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Black,
Red, Gold

Gerhard Richter's Black, Red, Gold collection, buzzing with an alertness to the need to imbue hope with memory, features two prints reworking Richter's seminal sculpture. The 204-meter sculpture cast in glass and enamel, homages the German flag and was commissioned by Norman Foster to accompany the Reichstag's monumental redevelopment.

Gerhard Richter Black, Red, Gold for sale

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Meaning & Analysis

Gerhard Richter is perhaps the most prominent German artist of the 20th and 21st century. Able to transition between a precise, photographic level of representation on the one hand, and a looser, more abstract approach on the other, Richter’s unconventional art defies simple categorisation. Commenting on his anti-establishment attitudes towards art history, and his own painterly style, Richter once commented: ‘it was the only way to get rid of this heavy tradition […] to make new things that are more interesting’. An extension of his deconstructive approach, the Black, Red, Gold collection is concerned with a key work in Richter’s oeuvre, entitled Schwarz, Rot, Gold (Black, Red, Gold) (1999). A 204-meter sculpture cast in glass and enamel, it is an ode to the three colours of the German flag: black, red, and gold.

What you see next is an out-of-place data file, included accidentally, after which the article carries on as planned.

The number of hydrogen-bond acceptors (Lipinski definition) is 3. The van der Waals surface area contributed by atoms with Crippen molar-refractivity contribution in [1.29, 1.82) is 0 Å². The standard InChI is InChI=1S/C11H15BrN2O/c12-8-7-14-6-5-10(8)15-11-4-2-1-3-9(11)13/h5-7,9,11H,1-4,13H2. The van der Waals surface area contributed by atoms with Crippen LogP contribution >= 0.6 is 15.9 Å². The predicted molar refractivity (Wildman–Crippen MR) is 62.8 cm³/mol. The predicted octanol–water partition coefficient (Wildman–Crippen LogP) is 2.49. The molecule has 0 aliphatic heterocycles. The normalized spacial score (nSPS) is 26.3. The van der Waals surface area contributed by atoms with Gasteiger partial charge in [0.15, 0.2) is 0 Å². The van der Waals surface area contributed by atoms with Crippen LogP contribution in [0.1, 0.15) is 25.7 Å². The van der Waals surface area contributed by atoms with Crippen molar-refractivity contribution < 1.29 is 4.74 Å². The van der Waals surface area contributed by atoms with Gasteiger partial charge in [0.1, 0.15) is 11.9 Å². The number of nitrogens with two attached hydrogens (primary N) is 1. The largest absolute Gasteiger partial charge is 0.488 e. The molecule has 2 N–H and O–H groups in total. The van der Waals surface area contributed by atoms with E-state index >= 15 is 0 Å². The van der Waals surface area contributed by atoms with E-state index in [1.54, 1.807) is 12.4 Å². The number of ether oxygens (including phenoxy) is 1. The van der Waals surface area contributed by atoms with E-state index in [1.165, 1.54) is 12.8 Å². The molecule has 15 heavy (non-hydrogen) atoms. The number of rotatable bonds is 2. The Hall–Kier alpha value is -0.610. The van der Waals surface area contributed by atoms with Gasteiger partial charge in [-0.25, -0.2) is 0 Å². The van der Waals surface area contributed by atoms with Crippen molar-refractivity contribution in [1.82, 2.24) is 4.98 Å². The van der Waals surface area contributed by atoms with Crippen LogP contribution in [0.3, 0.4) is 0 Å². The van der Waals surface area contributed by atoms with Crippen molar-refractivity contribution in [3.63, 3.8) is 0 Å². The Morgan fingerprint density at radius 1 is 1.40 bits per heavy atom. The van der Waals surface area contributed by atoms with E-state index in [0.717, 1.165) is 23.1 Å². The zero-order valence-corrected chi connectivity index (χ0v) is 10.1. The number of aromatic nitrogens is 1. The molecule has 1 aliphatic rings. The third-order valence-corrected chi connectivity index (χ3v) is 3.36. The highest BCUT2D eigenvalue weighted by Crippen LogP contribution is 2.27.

Schwarz Rot Gold 1 (1998) and Shwarz Rot Gold IV (2015) are associated studies for the site-specific sculptural work, a symbol of German Vergangenheitsbewältigung – or ‘working through the past’ – that now hangs in the Reichstag (German Parliament) in Berlin. Commissioned to accompany the Reichstag’s pioneering redevelopment by world-famous architect Norman Foster in 1999, the artwork is a imbued with a sense of national optimism, brought forward by German reunification in 1991. Hanging in a building whose burning in 1933 actively enabled the Nazi seizure of power, the work’s simple-yet-effective qualities are manifest in these prints. Eliding the iconography of the German flag with the emotional qualities of colour, these works are endowed with a sense of transcendence and historical importance.

Richter is no stranger to the themes of historical remembrance and reflection: countless examples of his work tackle these themes head-on. The 1988 series 18. Oktober 1977, for example, deals explicitly with the traumatic legacy of the infamous Rote Armee Fraktion (Red Army Faction) - commonly known as the Baader-Minehof Gang - a terrorist group active in West Germany during the ‘70s, ‘80s, and ‘90s.